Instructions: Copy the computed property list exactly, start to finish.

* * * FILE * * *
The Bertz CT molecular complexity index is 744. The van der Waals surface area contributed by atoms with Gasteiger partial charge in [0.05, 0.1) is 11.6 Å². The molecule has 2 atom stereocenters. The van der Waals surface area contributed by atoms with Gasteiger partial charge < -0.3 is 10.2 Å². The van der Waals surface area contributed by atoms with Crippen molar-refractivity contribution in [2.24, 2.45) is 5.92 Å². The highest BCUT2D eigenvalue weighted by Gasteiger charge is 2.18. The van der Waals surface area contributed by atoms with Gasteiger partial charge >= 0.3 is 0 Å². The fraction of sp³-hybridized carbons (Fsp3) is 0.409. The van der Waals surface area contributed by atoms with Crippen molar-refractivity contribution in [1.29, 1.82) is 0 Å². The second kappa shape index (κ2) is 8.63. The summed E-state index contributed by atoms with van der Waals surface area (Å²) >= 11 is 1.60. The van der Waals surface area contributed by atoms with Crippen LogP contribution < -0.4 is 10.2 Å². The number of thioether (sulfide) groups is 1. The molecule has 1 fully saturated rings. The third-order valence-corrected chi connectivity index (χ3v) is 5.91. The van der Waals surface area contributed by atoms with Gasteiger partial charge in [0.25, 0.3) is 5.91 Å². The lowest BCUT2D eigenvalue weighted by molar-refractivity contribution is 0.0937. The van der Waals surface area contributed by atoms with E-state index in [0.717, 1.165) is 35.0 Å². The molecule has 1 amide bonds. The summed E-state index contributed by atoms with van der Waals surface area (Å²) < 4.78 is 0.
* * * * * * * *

The Bertz CT molecular complexity index is 744. The van der Waals surface area contributed by atoms with Gasteiger partial charge in [0.05, 0.1) is 11.6 Å². The molecule has 2 atom stereocenters. The van der Waals surface area contributed by atoms with Gasteiger partial charge < -0.3 is 10.2 Å². The van der Waals surface area contributed by atoms with Crippen molar-refractivity contribution in [2.24, 2.45) is 5.92 Å². The highest BCUT2D eigenvalue weighted by Gasteiger charge is 2.18. The van der Waals surface area contributed by atoms with Gasteiger partial charge >= 0.3 is 0 Å². The fraction of sp³-hybridized carbons (Fsp3) is 0.409. The van der Waals surface area contributed by atoms with Crippen molar-refractivity contribution in [1.29, 1.82) is 0 Å². The second kappa shape index (κ2) is 8.63. The summed E-state index contributed by atoms with van der Waals surface area (Å²) >= 11 is 1.60. The van der Waals surface area contributed by atoms with Crippen LogP contribution < -0.4 is 10.2 Å². The number of thioether (sulfide) groups is 1. The molecule has 1 fully saturated rings. The third-order valence-corrected chi connectivity index (χ3v) is 5.91. The van der Waals surface area contributed by atoms with Gasteiger partial charge in [0.25, 0.3) is 5.91 Å². The lowest BCUT2D eigenvalue weighted by molar-refractivity contribution is 0.0937. The van der Waals surface area contributed by atoms with E-state index in [0.717, 1.165) is 35.0 Å². The molecule has 1 amide bonds. The summed E-state index contributed by atoms with van der Waals surface area (Å²) < 4.78 is 0.